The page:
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I have a userList, some users don't have a name (null). If I run the first LINQ query, I got an error saying "object reference not set to an instance of an object" error.

var temp = (from a in userList
            where (( == "john") && ( != null))
            select a).ToList();

However, if I switch the order by putting the checking for null in front, then it works without throwing any error:

var temp = (from a in userList
            where (( != null) && ( == "john"))
            select a).ToList();

Why is that? If that's pure C# code (not LINQ), I think both would be the same. I don't have SQL profiler, I am just curious what will be the difference when they are being translated on SQL level.

share|improve this question
up vote 8 down vote accepted

In C# the && operator is short-circuiting so if the first condition returns false, the second condition is not executed at all. From MSDN:

The conditional-AND operator (&&) performs a logical-AND of its bool operands, but only evaluates its second operand if necessary.

The || operator behaves in a similar way, except that it doesn't evaluate its second argument if the first returns true.

I don't think this is the full story though. The rest of my post covers the following points:

  • You can log the SQL statements using DataContext.Log.
  • Your query shouldn't generate an error no matter which way round you write it.
  • There are differences in behaviour between LINQ to objects and LINQ to SQL.
  • Your filtering might be executing locally instead of in the database.

You can easily view the generated SQL in Visual Studio without needing a SQL profiler. You can hover your mouse over a LINQ to SQL query object and it will display the SQL. Or you can use the DataContext.Log to log the SQL statements, for example like this:

TextWriter textWriter = new StringWriter();
using (var dc = new UserDataContext())
    dc.Log = textWriter;
    var userList = dc.Users;
    var temp = (from a in userList
                where (a.Name.ToString() == "john") && (a.Name != null)
                select a).ToList();
string log = textWriter.ToString();

You can also log to a file or even to Console.Out:

dc.Log = Console.Out;

Doing this you can see that the query looks something like this, although you will likely have more columns in the select list:

SELECT [t0].[Name]
FROM [dbo].[User] AS [t0]
WHERE ([t0].[Name] = @p0) AND ([t0].[Name] IS NOT NULL)

Another point is that your query should not generate an error. Even if is null, a == "john" should still work - it will just return false.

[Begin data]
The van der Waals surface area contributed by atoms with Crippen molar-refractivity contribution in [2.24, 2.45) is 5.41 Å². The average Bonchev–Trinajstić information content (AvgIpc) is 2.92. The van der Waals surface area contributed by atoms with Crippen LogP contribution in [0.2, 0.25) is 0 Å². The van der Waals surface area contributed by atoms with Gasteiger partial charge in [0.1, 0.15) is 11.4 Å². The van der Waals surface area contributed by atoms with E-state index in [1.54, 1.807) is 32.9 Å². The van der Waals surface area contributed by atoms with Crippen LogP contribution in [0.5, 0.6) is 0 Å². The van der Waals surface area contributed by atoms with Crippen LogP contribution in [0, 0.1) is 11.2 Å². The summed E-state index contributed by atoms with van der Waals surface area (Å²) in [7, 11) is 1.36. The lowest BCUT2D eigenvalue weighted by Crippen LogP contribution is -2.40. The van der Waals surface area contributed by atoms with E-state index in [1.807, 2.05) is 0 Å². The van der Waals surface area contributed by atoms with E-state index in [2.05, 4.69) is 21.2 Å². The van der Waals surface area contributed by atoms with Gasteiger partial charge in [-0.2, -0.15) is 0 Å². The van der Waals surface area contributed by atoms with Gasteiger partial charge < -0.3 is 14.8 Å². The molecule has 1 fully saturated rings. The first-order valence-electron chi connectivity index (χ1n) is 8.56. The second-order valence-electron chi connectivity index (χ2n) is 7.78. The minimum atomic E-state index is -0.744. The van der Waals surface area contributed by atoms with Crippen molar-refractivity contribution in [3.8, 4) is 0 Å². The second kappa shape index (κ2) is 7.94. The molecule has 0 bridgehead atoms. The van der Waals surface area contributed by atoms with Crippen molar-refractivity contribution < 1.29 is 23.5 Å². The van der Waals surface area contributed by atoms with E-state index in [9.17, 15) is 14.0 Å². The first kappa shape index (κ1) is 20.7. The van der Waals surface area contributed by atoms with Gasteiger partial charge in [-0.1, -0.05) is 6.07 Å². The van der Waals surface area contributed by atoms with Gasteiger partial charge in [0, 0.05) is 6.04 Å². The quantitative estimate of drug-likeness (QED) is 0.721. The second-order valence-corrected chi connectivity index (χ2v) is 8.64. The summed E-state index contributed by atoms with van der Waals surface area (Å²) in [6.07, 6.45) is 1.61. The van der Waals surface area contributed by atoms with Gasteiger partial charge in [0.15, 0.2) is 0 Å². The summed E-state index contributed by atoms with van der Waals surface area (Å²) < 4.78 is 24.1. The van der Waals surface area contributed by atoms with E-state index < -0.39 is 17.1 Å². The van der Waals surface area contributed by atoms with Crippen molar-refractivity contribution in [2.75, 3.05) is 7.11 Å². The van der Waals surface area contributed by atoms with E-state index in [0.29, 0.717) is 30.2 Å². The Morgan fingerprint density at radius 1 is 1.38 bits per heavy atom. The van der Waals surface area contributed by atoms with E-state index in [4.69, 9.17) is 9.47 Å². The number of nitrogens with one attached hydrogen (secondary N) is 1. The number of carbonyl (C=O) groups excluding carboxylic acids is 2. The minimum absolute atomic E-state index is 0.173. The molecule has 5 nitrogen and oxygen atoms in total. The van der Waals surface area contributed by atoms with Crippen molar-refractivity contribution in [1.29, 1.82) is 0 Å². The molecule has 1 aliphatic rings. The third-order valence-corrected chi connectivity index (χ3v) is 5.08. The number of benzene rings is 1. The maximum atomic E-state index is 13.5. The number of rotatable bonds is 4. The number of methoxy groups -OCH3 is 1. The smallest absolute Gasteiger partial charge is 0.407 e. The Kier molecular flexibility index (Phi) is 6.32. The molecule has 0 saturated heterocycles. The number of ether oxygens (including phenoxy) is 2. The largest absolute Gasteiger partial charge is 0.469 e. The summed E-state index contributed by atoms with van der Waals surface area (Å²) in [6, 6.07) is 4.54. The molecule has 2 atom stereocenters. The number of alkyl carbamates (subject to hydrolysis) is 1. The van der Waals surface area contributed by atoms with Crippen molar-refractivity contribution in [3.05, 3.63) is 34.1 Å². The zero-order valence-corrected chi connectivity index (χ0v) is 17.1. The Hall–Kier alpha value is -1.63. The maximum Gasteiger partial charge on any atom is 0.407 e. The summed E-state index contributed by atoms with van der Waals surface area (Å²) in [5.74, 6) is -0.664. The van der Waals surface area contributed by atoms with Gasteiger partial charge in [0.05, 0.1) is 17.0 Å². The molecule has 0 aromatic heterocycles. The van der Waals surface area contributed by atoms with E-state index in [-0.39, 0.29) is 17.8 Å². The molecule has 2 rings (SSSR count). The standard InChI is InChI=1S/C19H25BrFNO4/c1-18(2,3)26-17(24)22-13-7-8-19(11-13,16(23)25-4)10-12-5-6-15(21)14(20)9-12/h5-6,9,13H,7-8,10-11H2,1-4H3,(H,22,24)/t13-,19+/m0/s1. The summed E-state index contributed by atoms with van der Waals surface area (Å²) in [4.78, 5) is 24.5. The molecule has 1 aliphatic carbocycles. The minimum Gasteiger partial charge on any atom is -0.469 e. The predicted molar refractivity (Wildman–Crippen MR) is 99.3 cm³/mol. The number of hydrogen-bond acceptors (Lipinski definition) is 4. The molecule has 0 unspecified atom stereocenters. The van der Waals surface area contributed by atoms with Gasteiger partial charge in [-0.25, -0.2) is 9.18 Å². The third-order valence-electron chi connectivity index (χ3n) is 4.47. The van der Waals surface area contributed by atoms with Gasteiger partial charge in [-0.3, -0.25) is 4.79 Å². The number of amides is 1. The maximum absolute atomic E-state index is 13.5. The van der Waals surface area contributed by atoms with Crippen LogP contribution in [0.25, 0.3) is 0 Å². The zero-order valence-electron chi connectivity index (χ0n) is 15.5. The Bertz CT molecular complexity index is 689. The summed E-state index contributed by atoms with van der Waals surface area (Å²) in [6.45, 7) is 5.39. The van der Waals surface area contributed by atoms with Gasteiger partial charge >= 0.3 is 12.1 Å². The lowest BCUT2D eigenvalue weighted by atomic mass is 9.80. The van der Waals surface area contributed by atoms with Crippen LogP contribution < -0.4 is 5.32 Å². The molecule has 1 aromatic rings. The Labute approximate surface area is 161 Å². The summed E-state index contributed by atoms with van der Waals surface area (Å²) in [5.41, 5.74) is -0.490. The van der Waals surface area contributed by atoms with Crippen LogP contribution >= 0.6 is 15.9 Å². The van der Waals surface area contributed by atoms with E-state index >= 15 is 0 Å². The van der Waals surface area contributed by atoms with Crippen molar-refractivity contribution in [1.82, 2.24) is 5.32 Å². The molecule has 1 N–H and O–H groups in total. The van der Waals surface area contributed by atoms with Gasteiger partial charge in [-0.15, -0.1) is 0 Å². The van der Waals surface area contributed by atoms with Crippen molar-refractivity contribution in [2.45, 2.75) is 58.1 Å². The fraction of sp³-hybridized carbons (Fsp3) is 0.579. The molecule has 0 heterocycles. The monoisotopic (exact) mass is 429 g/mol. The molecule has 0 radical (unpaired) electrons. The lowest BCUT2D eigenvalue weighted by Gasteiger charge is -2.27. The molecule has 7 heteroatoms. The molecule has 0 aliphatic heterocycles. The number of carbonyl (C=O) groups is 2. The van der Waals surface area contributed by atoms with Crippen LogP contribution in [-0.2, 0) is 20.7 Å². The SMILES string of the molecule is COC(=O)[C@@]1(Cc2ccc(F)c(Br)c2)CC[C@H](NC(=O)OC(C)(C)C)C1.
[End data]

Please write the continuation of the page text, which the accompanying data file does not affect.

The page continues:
Lastly, there is a difference between how C# normally works and how LINQ to SQL works. You shouldn't get a null exception from the database. To demonstrate this I will make a small modification to your query - adding a ToString after a.Name:

var temp = (from a in userList
            where (a.Name.ToString() == "john") && (a.Name != null)
            select a).ToList();

Now this fails for Linq to Objects with a NullReferenceException, but it works with LINQ to SQL without throwing an exception. So I suspect that you have loaded all items from the database into memory and are filtering locally. In other words maybe you have something like this:

var userList = dc.Users.ToList();

instead of the following which would allow the database to do the filtering:

var userList = dc.Users;

So I suspect there is more to this question than meets the eye. Perhaps you can provide more details.

share|improve this answer
Good answer - sweet and simple – Preet Sangha May 16 '10 at 1:57
Thanks a lot... – userb00 May 16 '10 at 1:59
@Preet Sangha: Not so short any more. Looking at it more closely I am not sure that the simple answer explains the behaviour fully. – Mark Byers May 16 '10 at 2:23

Regarding the question how does this translate the SQL - I think that SQL has the same short-circuiting semantics, so the SQL translator simply preserves the order of conditions in the generated query.

For example the following two LINQ clauses:

where p.CategoryID != null && p.CategoryID.Value > 1
where p.CategoryID.Value > 1 && p.CategoryID != null

Translet to the following two SQL clauses:

WHERE ([t0].[CategoryID] IS NOT NULL) AND (([t0].[CategoryID]) > @p0)
WHERE (([t0].[CategoryID]) > @p0) AND ([t0].[CategoryID] IS NOT NULL)
share|improve this answer
I don't think SQL has the same short-circuiting semantics as C#. See this question… and this post:… – Mark Byers May 16 '10 at 2:55
@Mark: Interesting - probably it doesn't matter in this case, because SQL query doesn't fail when working with null... – Tomas Petricek May 16 '10 at 12:56

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